In trying to show what binds together the seeming scatter of things, I find myself pointing to an elusive energy, a shaping power that flashes forth in nature, in gesture, in human speech and action. And when I glimpse it, I can do little more than cry, “There it is!” All the names we use for the fire at the heart of matter are risky—God, Yahweh, Creator, Allah, Manitou, among countless others—for each comes freighted with a long, compromising history. From all the possible names I favor spirit, because the word seems to catch the lightness, radiance, and wind-like subtlety of the power that I seek.
This power seeks me, as well, or so it seems, for time and again I feel the pressure of an inescapable force, which is sometimes delicate, like a wing brushing my face, and sometimes fierce, like a hand squeezing my heart. I cannot predict when this force will visit me, any more than I can say when the red-tailed hawk that hunts from the ridge behind our cabin will kite across the sky. I can only watch and wait and make these offerings of words.
“One of America’s finest essayists. Sanders writes with a rare grace and sensitivity, befriending the reader by being so human himself.” —Phillip Lopate, editor of The Art of the Personal Essay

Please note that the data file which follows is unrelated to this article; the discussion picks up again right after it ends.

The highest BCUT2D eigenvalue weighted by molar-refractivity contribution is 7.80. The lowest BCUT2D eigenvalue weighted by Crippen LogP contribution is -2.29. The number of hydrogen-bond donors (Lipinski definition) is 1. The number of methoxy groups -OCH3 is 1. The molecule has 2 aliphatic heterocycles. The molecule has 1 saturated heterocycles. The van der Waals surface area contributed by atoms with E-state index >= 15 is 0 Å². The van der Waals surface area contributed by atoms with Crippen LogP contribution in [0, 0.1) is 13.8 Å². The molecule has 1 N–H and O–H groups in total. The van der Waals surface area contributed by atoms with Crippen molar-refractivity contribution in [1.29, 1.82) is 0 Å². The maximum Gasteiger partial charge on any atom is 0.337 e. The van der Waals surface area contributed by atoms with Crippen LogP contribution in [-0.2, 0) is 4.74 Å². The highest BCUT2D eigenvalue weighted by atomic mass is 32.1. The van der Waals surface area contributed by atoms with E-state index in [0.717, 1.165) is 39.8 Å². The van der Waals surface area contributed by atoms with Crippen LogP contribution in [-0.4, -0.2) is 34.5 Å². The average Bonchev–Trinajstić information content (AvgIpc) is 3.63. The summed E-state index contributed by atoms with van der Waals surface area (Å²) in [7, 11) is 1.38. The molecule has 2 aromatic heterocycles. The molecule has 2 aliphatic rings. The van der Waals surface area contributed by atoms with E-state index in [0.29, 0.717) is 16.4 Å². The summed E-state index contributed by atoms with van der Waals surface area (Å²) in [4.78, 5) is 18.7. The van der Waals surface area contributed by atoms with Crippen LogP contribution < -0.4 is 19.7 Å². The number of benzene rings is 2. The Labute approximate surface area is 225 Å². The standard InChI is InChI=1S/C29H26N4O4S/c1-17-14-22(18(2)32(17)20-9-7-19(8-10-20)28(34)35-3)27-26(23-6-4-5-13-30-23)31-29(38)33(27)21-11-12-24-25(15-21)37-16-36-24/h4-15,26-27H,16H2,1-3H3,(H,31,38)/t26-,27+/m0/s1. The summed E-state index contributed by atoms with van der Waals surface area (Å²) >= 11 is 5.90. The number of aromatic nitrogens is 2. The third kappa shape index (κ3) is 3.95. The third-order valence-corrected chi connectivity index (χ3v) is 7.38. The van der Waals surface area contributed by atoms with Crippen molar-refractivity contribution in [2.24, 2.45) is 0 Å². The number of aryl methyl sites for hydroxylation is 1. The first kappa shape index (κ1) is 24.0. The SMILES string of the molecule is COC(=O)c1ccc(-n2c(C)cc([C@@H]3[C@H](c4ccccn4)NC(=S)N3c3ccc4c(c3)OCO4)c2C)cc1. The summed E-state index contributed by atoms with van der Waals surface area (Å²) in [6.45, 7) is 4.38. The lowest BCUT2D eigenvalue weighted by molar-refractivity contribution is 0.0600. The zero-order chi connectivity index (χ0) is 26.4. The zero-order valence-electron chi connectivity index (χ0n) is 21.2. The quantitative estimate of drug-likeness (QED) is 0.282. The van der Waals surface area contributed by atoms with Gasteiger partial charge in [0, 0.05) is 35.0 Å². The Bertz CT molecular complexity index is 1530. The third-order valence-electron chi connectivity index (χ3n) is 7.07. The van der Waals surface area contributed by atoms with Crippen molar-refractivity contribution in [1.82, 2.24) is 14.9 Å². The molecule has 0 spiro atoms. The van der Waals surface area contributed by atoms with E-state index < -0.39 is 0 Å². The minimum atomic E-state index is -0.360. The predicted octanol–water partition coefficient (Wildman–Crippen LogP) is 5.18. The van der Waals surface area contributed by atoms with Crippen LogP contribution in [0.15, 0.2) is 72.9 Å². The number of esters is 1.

“Sanders’s voice is honest and witty and rich with the joy of storytelling; he confronts gently, but with determination, many of the dilemmas of our time and the enigmatic nature of our worlds. The Force of Spirit urges the reader to sit back, to enjoy the pleasure of reading, then to consider and reconsider carefully.” —Pattiann Rogers, author of Eating Bread and Honey
“In the tradition of Montaigne, Thoreau, Wendell Berry, and Annie Dillard, Sanders has established himself as one of the few masters of the personal essay.” —Tom Montgomery-Fate, The Boston Globe
“Sanders is the writer I turn to when I feel the need to slow down, pay attention, ponder the blessings of life and acknowledge them with due respect, apprehension, joy. His newest gathering of essays . . . only enhances my admiration for his values, vision, and eloquence.” —Jim Mustick, A Common Reader
The Power of Stories
The Force of Spirit
Learning from the Prairie